Kyocera Corporation (NYSE:KYO) (TOKYO:6971), the New Energy and Industrial Technology Development Organization (NEDO) of Japan and a number of other companies, research institutes and local governments involved announced the start of operations of a state-of-the-art, international smart-grid demonstration project in Los Alamos, New Mexico (U.S.A.).
The project is a collaborative effort between NEDO, the New Mexico state government, the Los Alamos Department of Public Utilities, and the Los Alamos National Laboratory (LANL) — a national research center which is run under the umbrella of the U.S. Department of Energy. It aims for the wider implementation of renewable energy and the promotion of energy conservation through the use of smart grid-related technologies. Specifically, technologies that can provide a significant portion of renewable power for the electric grid to meet a community's residential need. Data collection and analysis is set to run until March 2014, at which time opportunities will then be provided for other companies and institutions to utilize the resources to conduct further academic research and product testing.
On September 17, a ribbon-cutting ceremony was held to mark the launch of the project which was attended by New Mexico Governor Susana Martinez, NEDO Chairman Kazuo Furukawa, Congressman Ben Ray Lujan, LANL Director Dr. Charles McMillan, Kyocera Vice President Tatsumi Maeda and a number of other prominent public and private sector figures.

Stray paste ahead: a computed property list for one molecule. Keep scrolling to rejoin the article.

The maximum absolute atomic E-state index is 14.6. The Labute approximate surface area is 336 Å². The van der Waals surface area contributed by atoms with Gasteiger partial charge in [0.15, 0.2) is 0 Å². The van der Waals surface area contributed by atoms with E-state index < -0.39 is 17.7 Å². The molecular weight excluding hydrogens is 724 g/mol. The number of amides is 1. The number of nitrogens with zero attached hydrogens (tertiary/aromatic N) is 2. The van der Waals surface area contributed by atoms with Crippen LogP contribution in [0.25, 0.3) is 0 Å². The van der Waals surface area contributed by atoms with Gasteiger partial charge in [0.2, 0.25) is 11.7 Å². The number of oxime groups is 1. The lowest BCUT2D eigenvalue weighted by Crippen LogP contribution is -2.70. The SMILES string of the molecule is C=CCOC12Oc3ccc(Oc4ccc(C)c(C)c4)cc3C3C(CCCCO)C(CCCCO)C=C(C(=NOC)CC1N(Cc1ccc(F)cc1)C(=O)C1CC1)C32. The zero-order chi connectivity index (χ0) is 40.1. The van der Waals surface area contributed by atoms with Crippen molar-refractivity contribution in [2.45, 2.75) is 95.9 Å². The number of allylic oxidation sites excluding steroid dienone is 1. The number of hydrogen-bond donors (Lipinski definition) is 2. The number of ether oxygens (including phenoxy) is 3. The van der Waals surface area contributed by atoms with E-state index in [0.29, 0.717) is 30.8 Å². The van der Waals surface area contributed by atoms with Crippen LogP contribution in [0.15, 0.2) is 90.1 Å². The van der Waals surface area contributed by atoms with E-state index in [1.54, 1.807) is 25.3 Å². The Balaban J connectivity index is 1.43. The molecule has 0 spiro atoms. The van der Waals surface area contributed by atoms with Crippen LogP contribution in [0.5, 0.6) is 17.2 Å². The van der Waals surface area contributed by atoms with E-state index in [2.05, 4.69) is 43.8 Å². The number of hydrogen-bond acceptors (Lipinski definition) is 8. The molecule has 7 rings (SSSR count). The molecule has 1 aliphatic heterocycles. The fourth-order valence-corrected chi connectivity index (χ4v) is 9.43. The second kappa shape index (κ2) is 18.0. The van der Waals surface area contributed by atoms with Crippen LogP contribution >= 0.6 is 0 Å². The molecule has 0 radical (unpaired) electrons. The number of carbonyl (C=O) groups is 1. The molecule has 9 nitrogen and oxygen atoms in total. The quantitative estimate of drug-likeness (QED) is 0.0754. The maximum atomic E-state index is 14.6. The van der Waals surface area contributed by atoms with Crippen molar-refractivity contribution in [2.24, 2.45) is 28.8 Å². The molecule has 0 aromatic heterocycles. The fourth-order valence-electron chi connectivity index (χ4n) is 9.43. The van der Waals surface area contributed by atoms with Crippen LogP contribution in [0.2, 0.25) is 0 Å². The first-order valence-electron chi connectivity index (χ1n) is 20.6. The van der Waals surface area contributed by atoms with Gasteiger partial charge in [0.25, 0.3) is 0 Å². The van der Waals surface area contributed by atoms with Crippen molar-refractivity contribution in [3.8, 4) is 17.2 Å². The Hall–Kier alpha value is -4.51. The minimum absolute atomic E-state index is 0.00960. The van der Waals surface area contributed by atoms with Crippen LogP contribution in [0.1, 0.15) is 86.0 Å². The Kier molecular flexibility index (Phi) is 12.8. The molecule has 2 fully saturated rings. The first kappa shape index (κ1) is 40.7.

Overview of the ProjectThe project is located at three sites in Los Alamos and Albuquerque, of which Kyocera is participating in two: the Smart-Grid Demonstration and the Smart House Demonstration in Los Alamos. Furthermore, Kyocera will be commissioned to lead the Evaluation of Distributed Energy Resource (Photovoltaics, etc.) within the Collective Research portion of the overall project. The Smart-Grid Demonstration in Los Alamos consists of a power supply micro-grid which uses power distribution lines from a large-scale solar power plant to utilize related technologies and performance, and to minimize the effects of power output fluctuations. Kyocera supplied a 910kW multicrystalline silicon solar module array *1. Furthermore, as the site of the solar power plant will be built over a reclaimed waste disposal landfill, Kyocera applied its expertise in selecting and installing base mounting optimized for dynamic soil conditions. For the Smart House Demonstration in Los Alamos, Kyocera constructed a hybrid energy management system which uses a 3.4kW residential solar power generating system, 24kWh lithium-ion storage battery and an energy-efficient heat storage unit. By operating a Home Energy Management System (HEMS) equipped with communication equipment and sensors, the Smart House helps to optimize energy usage from the solar power generating system, storage battery, power grid and smart appliances that allow for electric demand in the house to be responsive to smart grid signals.
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